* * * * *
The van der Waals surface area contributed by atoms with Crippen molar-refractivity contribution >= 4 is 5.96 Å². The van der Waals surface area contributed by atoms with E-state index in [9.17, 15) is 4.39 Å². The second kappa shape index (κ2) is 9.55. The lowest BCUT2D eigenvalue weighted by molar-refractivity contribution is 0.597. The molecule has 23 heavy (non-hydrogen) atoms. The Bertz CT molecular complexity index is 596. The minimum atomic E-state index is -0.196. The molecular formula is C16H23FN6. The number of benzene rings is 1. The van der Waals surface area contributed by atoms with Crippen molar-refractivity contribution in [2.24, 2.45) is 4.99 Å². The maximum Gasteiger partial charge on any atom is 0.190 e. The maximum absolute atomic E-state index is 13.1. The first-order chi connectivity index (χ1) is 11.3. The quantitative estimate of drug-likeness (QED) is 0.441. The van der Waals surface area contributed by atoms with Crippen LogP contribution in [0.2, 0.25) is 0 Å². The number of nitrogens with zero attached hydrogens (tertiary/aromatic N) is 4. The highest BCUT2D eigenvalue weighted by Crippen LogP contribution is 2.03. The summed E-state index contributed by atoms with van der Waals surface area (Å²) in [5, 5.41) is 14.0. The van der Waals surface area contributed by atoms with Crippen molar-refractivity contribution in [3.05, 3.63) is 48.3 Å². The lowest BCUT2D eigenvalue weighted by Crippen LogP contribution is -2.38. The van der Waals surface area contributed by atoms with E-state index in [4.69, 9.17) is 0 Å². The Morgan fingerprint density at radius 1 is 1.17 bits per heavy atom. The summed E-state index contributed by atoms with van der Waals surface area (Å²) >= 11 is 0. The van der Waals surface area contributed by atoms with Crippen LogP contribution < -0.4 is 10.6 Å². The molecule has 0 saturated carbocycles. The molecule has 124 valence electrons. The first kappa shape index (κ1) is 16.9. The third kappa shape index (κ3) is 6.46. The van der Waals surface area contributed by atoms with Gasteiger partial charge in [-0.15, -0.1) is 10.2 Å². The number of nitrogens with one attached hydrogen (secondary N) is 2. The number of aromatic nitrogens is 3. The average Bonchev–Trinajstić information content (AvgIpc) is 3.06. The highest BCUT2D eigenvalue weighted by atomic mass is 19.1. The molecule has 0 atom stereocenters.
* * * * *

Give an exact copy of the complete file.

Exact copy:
The van der Waals surface area contributed by atoms with Crippen molar-refractivity contribution >= 4 is 5.96 Å². The van der Waals surface area contributed by atoms with E-state index in [9.17, 15) is 4.39 Å². The second kappa shape index (κ2) is 9.55. The lowest BCUT2D eigenvalue weighted by molar-refractivity contribution is 0.597. The molecule has 23 heavy (non-hydrogen) atoms. The Bertz CT molecular complexity index is 596. The minimum atomic E-state index is -0.196. The molecular formula is C16H23FN6. The number of benzene rings is 1. The van der Waals surface area contributed by atoms with Crippen molar-refractivity contribution in [2.24, 2.45) is 4.99 Å². The maximum Gasteiger partial charge on any atom is 0.190 e. The maximum absolute atomic E-state index is 13.1. The first-order chi connectivity index (χ1) is 11.3. The quantitative estimate of drug-likeness (QED) is 0.441. The van der Waals surface area contributed by atoms with Crippen LogP contribution in [0.2, 0.25) is 0 Å². The number of nitrogens with zero attached hydrogens (tertiary/aromatic N) is 4. The highest BCUT2D eigenvalue weighted by Crippen LogP contribution is 2.03. The summed E-state index contributed by atoms with van der Waals surface area (Å²) in [5, 5.41) is 14.0. The van der Waals surface area contributed by atoms with Crippen molar-refractivity contribution in [3.05, 3.63) is 48.3 Å². The lowest BCUT2D eigenvalue weighted by Crippen LogP contribution is -2.38. The van der Waals surface area contributed by atoms with E-state index in [4.69, 9.17) is 0 Å². The Morgan fingerprint density at radius 1 is 1.17 bits per heavy atom. The summed E-state index contributed by atoms with van der Waals surface area (Å²) >= 11 is 0. The van der Waals surface area contributed by atoms with Crippen LogP contribution < -0.4 is 10.6 Å². The molecule has 0 saturated carbocycles. The molecule has 124 valence electrons. The first kappa shape index (κ1) is 16.9. The third kappa shape index (κ3) is 6.46. The van der Waals surface area contributed by atoms with Gasteiger partial charge in [-0.15, -0.1) is 10.2 Å². The number of nitrogens with one attached hydrogen (secondary N) is 2. The number of aromatic nitrogens is 3. The average Bonchev–Trinajstić information content (AvgIpc) is 3.06. The highest BCUT2D eigenvalue weighted by atomic mass is 19.1. The molecule has 0 atom stereocenters.